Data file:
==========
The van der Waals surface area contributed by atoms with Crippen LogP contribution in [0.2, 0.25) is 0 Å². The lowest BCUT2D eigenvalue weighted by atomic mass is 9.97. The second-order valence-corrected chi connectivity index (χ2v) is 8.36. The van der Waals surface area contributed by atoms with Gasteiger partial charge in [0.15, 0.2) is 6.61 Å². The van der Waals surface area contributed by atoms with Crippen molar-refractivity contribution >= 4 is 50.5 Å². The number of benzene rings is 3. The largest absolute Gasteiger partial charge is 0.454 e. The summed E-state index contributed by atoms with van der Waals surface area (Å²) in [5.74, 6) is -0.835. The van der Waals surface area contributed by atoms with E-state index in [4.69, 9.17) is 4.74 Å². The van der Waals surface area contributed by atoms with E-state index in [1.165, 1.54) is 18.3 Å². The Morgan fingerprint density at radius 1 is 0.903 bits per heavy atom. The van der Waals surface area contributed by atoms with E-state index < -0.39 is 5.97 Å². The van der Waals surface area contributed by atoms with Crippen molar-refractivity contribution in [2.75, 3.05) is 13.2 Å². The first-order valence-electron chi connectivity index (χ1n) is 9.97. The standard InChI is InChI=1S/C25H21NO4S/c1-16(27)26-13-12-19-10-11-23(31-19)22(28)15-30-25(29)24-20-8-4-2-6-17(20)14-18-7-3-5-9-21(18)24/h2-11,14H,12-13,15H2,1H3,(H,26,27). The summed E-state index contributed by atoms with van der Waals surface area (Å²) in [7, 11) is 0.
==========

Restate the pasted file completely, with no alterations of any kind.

The van der Waals surface area contributed by atoms with Crippen LogP contribution in [0.2, 0.25) is 0 Å². The lowest BCUT2D eigenvalue weighted by atomic mass is 9.97. The second-order valence-corrected chi connectivity index (χ2v) is 8.36. The van der Waals surface area contributed by atoms with Gasteiger partial charge in [0.15, 0.2) is 6.61 Å². The van der Waals surface area contributed by atoms with Crippen molar-refractivity contribution >= 4 is 50.5 Å². The number of benzene rings is 3. The largest absolute Gasteiger partial charge is 0.454 e. The summed E-state index contributed by atoms with van der Waals surface area (Å²) in [5.74, 6) is -0.835. The van der Waals surface area contributed by atoms with E-state index in [4.69, 9.17) is 4.74 Å². The van der Waals surface area contributed by atoms with E-state index in [1.165, 1.54) is 18.3 Å². The Morgan fingerprint density at radius 1 is 0.903 bits per heavy atom. The van der Waals surface area contributed by atoms with E-state index < -0.39 is 5.97 Å². The van der Waals surface area contributed by atoms with Crippen molar-refractivity contribution in [2.75, 3.05) is 13.2 Å². The first-order valence-electron chi connectivity index (χ1n) is 9.97. The standard InChI is InChI=1S/C25H21NO4S/c1-16(27)26-13-12-19-10-11-23(31-19)22(28)15-30-25(29)24-20-8-4-2-6-17(20)14-18-7-3-5-9-21(18)24/h2-11,14H,12-13,15H2,1H3,(H,26,27). The summed E-state index contributed by atoms with van der Waals surface area (Å²) in [7, 11) is 0.